At the outset Gareth Bale said Wales’s first World Cup since 1958 was about more than football and to that end at least they probably delivered. “Hopefully in the future when you speak to people from other countries they won’t ask where Wales is,” he said.
After leading Wales out of the tunnel to face England on Tuesday, he sipped on some water, chucked his bottle down towards the throng of photographers snapping away furiously pitchside and proceeded to rattle through the pre-match formalities. Lopsided team photograph. Another with match officials. Handshake with the referee. Lock hands with Harry Kane. Hand Kane a pennant stitched in Welsh. And – hang on a minute – give Kane a tricolour bucket hat.
On the eve of their Group B opener against the USA, Ben Davies made a slice of World Cup history by conducting a press conference entirely in Cymraeg, Welsh. For their second game, against Iran, teachers at Aaron Ramsey’s old school, Ysgol Gyfun Cwm Rhymni in Caerphilly, scrapped the timetable so that children – one wearing a Wales shirt with the words Yma o Hyd, Dafydd Iwan’s rousing anthem, the title of which has become a motto for many – could watch the game together.
Welsh tattoo parlours have reported an influx of Yma o Hyd requests. Carlos Querioz, the Iran head coach, made a point of praising the Red Wall, part of a charm offensive that perhaps influenced Wales’s loyal fan base when applauding Iran’s players on their post-match victory lap.
Job done? The reason for pointing out all of this is that Wales games have grown organically into something more than fans supporting 11 players trying to do a goal, into a showcase of national pride and cultural heritage guaranteed to warm the soul regardless of the result.
The bucket hat, for example, has become synonymous with Wales fans, to the point where on match days it is easier to spot those not wearing one. In recent months the Football Association of Wales put 10ft bucket hat art installations in Aberystwyth, Bangor, Cardiff, Swansea and Wrexham to celebrate their place on the biggest stage on a platform decorated with the words Cymru ar ben y byd, Wales on top of the world. Another giant bucket hat was launched on Doha’s waterfront, ironically the day before fans had rainbow-coloured bucket hats confiscated at the Ahmad bin Ali stadium.
Giving a red, yellow and green bucket hat to England’s captain, Tyler Adams and Ehsan Hajsafi does not mask what has been a deeply disappointing tournament on the pitch, one place where Wales certainly failed to make a lasting mark. “Welcome to the big show,” was Querioz’s warm introductory message before the two nations met, but Wales got stage fright and went missing.
Wales head home to Cardiff with one point and one goal to their name. “Everyone looked at the group and thought: ‘Maybe they’ll do this or that’ but we played against three very good teams,” said the defender Connor Roberts. “I know England blew Iran away, but they are no mugs and they showed that against us.”
Rob Page said the frustration really rankles because his team did not show their true colours. But maybe this is just where Wales are at now, the leading lights of the team dimmed. Ever since taking the reins, at first on a temporary basis and then permanently, signing a four-year contract in September, Page has spoken of key players regularly turning up for duty undercooked. Bale and Ramsey moved to California and the south of France respectively, effectively to prepare for this tournament, but the cautious optimism now looks misplaced.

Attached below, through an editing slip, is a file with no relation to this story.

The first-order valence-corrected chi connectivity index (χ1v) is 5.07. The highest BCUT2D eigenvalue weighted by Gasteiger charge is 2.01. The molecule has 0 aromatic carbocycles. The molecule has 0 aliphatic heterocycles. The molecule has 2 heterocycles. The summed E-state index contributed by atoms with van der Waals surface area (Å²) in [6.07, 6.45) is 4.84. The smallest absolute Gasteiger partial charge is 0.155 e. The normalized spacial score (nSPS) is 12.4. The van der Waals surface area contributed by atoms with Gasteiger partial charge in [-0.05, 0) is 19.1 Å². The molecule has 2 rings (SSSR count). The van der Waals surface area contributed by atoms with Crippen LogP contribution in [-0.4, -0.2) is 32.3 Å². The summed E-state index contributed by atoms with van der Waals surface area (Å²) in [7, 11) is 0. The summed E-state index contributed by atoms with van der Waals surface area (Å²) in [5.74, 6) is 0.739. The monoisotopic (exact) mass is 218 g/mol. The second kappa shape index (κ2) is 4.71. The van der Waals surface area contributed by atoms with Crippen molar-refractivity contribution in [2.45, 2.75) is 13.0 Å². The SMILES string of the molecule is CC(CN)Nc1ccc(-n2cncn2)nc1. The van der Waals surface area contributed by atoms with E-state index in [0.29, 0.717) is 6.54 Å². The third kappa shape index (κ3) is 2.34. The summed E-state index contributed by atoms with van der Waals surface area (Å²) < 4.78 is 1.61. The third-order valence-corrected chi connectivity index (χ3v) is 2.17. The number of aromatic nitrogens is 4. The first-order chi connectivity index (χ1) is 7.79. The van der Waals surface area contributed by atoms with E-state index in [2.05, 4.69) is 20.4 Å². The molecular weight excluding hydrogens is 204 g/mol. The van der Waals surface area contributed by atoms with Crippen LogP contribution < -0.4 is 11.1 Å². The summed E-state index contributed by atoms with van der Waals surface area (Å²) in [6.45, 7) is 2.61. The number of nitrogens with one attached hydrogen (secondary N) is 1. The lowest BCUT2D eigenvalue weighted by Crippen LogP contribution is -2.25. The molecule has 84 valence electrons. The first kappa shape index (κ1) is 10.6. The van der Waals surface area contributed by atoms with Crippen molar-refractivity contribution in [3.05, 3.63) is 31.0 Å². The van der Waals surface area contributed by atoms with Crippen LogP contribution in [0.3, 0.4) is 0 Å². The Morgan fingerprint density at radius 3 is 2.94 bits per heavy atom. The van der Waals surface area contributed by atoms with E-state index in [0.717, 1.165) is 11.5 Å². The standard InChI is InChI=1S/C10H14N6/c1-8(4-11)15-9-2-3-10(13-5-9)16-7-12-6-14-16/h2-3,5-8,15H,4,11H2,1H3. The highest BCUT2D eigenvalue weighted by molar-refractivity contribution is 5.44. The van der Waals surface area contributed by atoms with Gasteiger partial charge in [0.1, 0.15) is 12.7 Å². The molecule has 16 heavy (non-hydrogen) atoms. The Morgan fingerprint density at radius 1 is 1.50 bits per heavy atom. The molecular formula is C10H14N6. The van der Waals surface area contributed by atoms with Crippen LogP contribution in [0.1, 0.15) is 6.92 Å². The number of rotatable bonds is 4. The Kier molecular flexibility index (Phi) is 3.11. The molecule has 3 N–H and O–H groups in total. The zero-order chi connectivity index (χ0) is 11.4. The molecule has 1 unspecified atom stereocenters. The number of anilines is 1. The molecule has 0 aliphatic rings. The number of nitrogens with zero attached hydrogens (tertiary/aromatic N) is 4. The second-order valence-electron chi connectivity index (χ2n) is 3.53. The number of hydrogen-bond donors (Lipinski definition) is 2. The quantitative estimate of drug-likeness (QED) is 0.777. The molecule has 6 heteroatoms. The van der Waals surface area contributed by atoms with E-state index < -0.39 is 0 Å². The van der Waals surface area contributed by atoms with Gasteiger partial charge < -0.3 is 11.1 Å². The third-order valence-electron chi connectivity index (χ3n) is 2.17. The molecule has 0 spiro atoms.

Page will review his options between now and March, when Wales begin their Euro 2024 qualifying campaign in Croatia. By the time that tournament comes around, Bale will be touching 35, Joe Allen 34 and Ramsey 33. There is unlikely to be great change but Wales must evolve. Joe Rodon, Neco Williams and Brennan Johnson, will surely be given responsibility. The same goes for Ethan Ampadu who at the age of 22 has amassed 40 caps, as many as John Toshack and more than John Charles. Ampadu headed down the tunnel in tears at full-time on Tuesday.
“We’ll have a look at the squad and if there are young players out there that we need to push and promote, now’s the time to do it,” Page said after the 3-0 evisceration by England.
One of those will surely be the 17-year-old Luke Harris, a precocious talent viewed by Page as “the future of Welsh football” who signed a professional contract with Fulham in September, a month before making his Premier League debut. The Jersey-born No 10 was spotted aged 14 at a tournament on Guernsey by Malcolm Elias, Fulham’s chief academy scout who was influential in the development of Bale and Luke Shaw.
Bale has been at pains to provide some perspective in recent days, and rightly so. Aside from the hosts, Wales, with a population of three million, were the smallest nation in Qatar. Many supporters were resigned to never seeing Wales on the biggest stage. In 2011, they were 117th in the Fifa rankings, sandwiched between Haiti and Grenada.
Perhaps gripes about Wales’s failure to lay a glove on three top-20 ranked opponents and reach the knockout stage at a World Cup can wait. “It’s a little bit disappointing, but for a lot of the players – myself included – I am ecstatic to be able to say that I represented my country at a World Cup,” Roberts said. The feeling of pride is mutual.